Sharechat Logo

While you were sleeping Hope for central bank help

Friday 10th August 2012

Text too small?

Wall Street held on to recent gains as data showing China's inflation and industrial production growth cooled in July fanned hopes that the central bank of the world's second-largest economy will act to accelerate the pace of expansion.

In late afternoon trading in New York, the Dow Jones Industrial Average was steady at 13,175.09, the Standard & Poor's 500 Index squeezed out a 0.07 percent gain and the Nasdaq Composite Index rose 0.20 percent.

In Europe, the Stoxx 600 Index ended the day with a 0.4 percent advance on the previous close.

"The markets have run up quite a bit for quite a while ... and the story is always the same -- the hope for stimulus from the ECB, from the Federal Reserve, from the Chinese -- from everywhere," Philippe Gijsels, head of research at BNP Paribas Fortis Global Markets, told Reuters.

"From now until the end of August, I'm not saying every day should be up, but normally I think we're going to have a firmer tone for the market."

China's consumer prices increased 1.8 percent last month from a year earlier, according to National Bureau of Statistics data. That was down from a 2.2 percent rise in June and the lowest level in 30 months.

Growth in value-added industrial production eased to 9.2 percent from a year earlier in July, and was down from 9.5 percent in June, the National Bureau of Statistics said.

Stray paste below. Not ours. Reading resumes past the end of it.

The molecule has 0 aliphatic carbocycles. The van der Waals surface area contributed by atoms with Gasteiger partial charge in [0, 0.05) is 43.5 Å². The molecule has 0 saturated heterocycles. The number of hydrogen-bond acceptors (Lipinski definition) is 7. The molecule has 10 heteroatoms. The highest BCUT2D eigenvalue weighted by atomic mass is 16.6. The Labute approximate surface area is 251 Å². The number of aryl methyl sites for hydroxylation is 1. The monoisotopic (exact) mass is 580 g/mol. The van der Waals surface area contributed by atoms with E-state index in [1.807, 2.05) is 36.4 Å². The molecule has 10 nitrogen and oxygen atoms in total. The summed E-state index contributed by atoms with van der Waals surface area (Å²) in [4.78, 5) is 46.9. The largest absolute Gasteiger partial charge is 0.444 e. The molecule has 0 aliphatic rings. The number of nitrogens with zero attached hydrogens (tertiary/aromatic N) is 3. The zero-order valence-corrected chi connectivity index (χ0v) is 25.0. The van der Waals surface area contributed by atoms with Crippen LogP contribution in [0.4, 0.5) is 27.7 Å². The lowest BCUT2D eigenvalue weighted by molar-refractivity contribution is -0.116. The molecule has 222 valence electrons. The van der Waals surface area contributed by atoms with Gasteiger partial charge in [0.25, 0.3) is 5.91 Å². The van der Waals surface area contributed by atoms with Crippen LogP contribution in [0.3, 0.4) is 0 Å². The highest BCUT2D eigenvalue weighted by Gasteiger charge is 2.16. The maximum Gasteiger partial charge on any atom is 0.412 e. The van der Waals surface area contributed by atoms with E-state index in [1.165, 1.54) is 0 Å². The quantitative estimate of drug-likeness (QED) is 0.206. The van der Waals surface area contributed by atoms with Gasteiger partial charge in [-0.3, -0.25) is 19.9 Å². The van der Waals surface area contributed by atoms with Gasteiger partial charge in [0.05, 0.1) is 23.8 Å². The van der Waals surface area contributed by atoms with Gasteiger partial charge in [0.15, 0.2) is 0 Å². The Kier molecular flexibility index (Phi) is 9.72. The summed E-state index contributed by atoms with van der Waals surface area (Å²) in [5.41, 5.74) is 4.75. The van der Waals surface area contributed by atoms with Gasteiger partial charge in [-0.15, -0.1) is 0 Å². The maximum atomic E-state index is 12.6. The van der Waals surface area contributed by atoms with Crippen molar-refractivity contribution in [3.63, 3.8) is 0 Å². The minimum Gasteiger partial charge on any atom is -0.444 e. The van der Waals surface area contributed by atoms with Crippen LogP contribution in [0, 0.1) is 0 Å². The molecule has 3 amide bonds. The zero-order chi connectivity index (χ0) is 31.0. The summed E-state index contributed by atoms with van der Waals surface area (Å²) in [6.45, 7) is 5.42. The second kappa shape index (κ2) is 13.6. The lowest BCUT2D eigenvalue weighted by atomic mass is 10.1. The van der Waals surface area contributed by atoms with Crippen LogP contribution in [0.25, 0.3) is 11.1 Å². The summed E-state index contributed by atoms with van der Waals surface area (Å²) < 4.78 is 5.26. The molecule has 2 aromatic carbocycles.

US jobless claims offered a bright note, unexpectedly falling by 6,000 to 361,000 in the week ended August 4, Labor Department figures showed.

A separate report indicated that US home prices increased by the most since 2006 in the second quarter, helping underpin a sense of cautious optimism that the battered real estate market remains on track slowly but surely for recovery.

"The turnaround in home prices feels pretty broad," Celia Chen, a housing economist at Moody's Analytics in West Chester, Pennsylvania, told Bloomberg. "There are still risks that home prices will dip a little more before they start appreciating with any consistency."

There is still plenty of concern about the euro zone's problem children. The yield on Spain's two-year note jumped 15 basis points to 4.02 percent, while that on the Italian two-year note rose six basis points to 3.26 percent.

"The market's keeping a close eye on Italy and Spain," David Schnautz, a New York-based fixed-income strategist at Commerzbank, told Bloomberg. "The momentum since the ECB meeting is running out of steam. Spanish bonds are under some pressure. The market gets nervous when it sees double-digit increases in two-year yields."

Highlighting the struggle in Greece with the austerity measures required to secure the next chunk of its international financial lifeline was the latest unemployment data. The jobless rate rose to a record 23.1 percent in May. More than half, or almost 55 percent, of those aged 15-24 don't have a job.

  General Finance Advertising    

Comments from our readers

No comments yet

Add your comment:
Your name:
Your email:
Not displayed to the public
Comments to Sharechat go through an approval process. Comments which are defamatory, abusive or in some way deemed inappropriate will not be approved. It is allowable to use some form of non-de-plume for your name, however we recommend real email addresses are used. Comments from free email addresses such as Gmail, Yahoo, Hotmail, etc may not be approved.

Related News:

PCT - Delivering on strategy underpins strong operating result
KFL - August 2020 monthly update
BRM - August 2020 monthly update
MLN - August 2020 monthly update
Further COVID-19 Restrictions at SkyCity’s New Zealand Properties
FY20 results guidance met, Results date, Banking Facility
Sky sells OSB assets to NEP NZ, secures 10 year partnership
NZX fully operational - announcement re COVID-19
Heartland Market Update
Steel & Tube Fy20 Trading Update

IRG See IRG research reports